Oct 26, 2012 06:04 PM
New Mac mini gets teardown, still highly repairable
Repair and tool-selling site <a href="http://macnn.com/rd/271604==http://www.ifixit.com" rel='nofollow'>iFixIt</a> has done <a href="http://macnn.com/rd/271605==http://www.ifixit.com/Teardown/Mac+Mini+Late+2012+Teardown/11262/1" rel='nofollow'>a teardown</a> of the very latest Mac mini and found it basically unchanged from last year's model in terms of repairability. The company revealed that the RAM, hard drive and even the power supply can be replaced or repaired, with only the processor and graphics not able to be upgraded. The teardown also revealed that the new Mac mini still has an extra SATA connection and room for adding a second hard or sold-state drive. The unit received an overall repairability "score" of eight out of 10.<br><br>The examination started with iFixit commending Apple for keeping the no-tools twist-opening panel on the bottom that allows access to the machine. It specifically noted that there was no glue used to secure components, an element that has been <a href="http://macnn.com/rd/271606==http://www.electronista.com/articles/12/10/16/ifixit.accuses.epeat.of.greenwashing/" rel='nofollow'>dinged</a> by environmental analysts before in the construction of the Retina MacBook Pro models.
The Mac mini was found to be easily upgradeable to 16GB of RAM using PC3-12800 DD3 modules, with the hard drive also removable. The examiners noted that the entire unit must be completely disassembled in order to extract the power supply, but still felt it was a job that -- while time-consuming -- most technically-capable users could accomplish.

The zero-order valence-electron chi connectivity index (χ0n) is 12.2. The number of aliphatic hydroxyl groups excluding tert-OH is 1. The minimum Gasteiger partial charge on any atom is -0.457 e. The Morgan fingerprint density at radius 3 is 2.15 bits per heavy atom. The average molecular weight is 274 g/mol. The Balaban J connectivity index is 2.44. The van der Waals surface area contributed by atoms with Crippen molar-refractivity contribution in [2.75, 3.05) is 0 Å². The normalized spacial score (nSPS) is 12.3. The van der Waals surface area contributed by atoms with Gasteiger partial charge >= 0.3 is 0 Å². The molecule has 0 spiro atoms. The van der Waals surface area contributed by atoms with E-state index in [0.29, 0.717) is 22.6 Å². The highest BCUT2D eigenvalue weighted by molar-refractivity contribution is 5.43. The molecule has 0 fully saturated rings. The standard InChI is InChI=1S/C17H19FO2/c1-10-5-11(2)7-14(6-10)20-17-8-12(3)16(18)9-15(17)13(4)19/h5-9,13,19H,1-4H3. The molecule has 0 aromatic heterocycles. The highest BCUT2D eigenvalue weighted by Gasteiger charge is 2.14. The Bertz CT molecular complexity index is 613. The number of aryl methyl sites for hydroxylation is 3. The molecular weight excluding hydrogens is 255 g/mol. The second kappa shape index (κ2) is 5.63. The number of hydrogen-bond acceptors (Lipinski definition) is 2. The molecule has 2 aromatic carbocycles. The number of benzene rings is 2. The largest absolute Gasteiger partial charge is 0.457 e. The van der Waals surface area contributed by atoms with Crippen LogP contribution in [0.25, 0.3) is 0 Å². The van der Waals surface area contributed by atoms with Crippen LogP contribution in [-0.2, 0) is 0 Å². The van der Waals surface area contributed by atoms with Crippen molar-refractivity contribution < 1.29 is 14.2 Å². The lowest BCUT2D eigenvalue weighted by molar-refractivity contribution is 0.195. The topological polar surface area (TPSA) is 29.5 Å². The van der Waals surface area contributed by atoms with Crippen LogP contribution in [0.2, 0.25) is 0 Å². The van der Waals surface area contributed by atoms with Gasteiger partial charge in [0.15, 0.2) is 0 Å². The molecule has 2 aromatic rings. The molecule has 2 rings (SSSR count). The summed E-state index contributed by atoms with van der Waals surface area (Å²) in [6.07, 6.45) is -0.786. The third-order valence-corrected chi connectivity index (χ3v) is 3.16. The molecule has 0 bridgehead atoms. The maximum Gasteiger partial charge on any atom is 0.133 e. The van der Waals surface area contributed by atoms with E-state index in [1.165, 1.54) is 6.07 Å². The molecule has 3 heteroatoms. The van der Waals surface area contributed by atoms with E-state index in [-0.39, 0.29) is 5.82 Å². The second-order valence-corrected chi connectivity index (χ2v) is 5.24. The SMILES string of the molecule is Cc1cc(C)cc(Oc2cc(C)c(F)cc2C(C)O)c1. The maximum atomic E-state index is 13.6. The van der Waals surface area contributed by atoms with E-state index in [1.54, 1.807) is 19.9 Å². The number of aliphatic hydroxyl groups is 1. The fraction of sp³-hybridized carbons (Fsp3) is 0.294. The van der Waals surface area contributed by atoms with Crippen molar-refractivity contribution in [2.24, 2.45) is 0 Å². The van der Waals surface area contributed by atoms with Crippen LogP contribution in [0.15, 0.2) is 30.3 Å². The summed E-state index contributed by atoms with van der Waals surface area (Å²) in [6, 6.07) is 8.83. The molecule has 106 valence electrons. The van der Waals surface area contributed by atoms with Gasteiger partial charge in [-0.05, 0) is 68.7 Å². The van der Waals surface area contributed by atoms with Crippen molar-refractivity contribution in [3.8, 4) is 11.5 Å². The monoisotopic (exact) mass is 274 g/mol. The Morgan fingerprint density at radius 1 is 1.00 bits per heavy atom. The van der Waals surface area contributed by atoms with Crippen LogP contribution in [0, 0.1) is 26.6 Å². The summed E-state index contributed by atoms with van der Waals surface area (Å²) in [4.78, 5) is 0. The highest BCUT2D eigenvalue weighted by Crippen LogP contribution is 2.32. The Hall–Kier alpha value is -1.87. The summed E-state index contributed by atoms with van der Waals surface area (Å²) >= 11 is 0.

The teardown revealed various chips being used to perform specific functions, including those from Broadcom (handling all forms of wireless innovation), Intel (the new Ivy Bridge processor itself plus various Thunderbolt controller chips), and a Cirrus Logic audio processor. As with the previous model, the Mac mini lacks an optical drive and can be configured with a SSD unit as its main drive (or Apple's new <a href="http://macnn.com/rd/271607==http://www.electronista.com/articles/12/10/23/fusion.drive.combines.ssd.with.hard.disk.using.sof tware/" rel='nofollow'>Fusion Drive</a> hybrid), making it possible to have no moving parts at all.
The latest version ships with either a dual-core i5 or quad-core i7, both from the current Ivy Bridge family. Configurations start at $600.